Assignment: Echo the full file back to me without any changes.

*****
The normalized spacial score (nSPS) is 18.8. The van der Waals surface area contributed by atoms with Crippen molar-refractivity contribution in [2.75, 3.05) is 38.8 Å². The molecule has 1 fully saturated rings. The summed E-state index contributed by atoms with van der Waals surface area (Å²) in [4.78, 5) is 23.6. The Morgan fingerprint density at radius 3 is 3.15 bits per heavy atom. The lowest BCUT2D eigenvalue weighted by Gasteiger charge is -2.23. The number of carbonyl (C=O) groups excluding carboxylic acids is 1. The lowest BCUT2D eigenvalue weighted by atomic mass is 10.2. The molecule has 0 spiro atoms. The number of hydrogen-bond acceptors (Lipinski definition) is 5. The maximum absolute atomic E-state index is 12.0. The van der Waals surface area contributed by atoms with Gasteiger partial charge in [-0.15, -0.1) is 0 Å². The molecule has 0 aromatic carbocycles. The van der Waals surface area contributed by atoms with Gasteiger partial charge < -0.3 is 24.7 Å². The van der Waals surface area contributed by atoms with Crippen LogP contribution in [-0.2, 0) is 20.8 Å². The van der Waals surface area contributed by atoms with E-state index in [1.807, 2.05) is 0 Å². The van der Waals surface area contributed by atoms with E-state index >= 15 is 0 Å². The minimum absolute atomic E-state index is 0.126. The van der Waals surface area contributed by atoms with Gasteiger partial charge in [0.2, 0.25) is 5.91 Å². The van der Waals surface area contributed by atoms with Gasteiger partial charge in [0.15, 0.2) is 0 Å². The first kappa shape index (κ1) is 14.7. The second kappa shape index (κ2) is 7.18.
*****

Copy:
The normalized spacial score (nSPS) is 18.8. The van der Waals surface area contributed by atoms with Crippen molar-refractivity contribution in [2.75, 3.05) is 38.8 Å². The molecule has 1 fully saturated rings. The summed E-state index contributed by atoms with van der Waals surface area (Å²) in [4.78, 5) is 23.6. The Morgan fingerprint density at radius 3 is 3.15 bits per heavy atom. The lowest BCUT2D eigenvalue weighted by Gasteiger charge is -2.23. The number of carbonyl (C=O) groups excluding carboxylic acids is 1. The lowest BCUT2D eigenvalue weighted by atomic mass is 10.2. The molecule has 0 spiro atoms. The number of hydrogen-bond acceptors (Lipinski definition) is 5. The maximum absolute atomic E-state index is 12.0. The van der Waals surface area contributed by atoms with Gasteiger partial charge in [-0.15, -0.1) is 0 Å². The molecule has 0 aromatic carbocycles. The van der Waals surface area contributed by atoms with Gasteiger partial charge < -0.3 is 24.7 Å². The van der Waals surface area contributed by atoms with Crippen LogP contribution in [-0.2, 0) is 20.8 Å². The van der Waals surface area contributed by atoms with E-state index in [1.807, 2.05) is 0 Å². The van der Waals surface area contributed by atoms with E-state index >= 15 is 0 Å². The minimum absolute atomic E-state index is 0.126. The van der Waals surface area contributed by atoms with Gasteiger partial charge in [0.2, 0.25) is 5.91 Å². The van der Waals surface area contributed by atoms with Gasteiger partial charge in [0.15, 0.2) is 0 Å². The first kappa shape index (κ1) is 14.7. The second kappa shape index (κ2) is 7.18.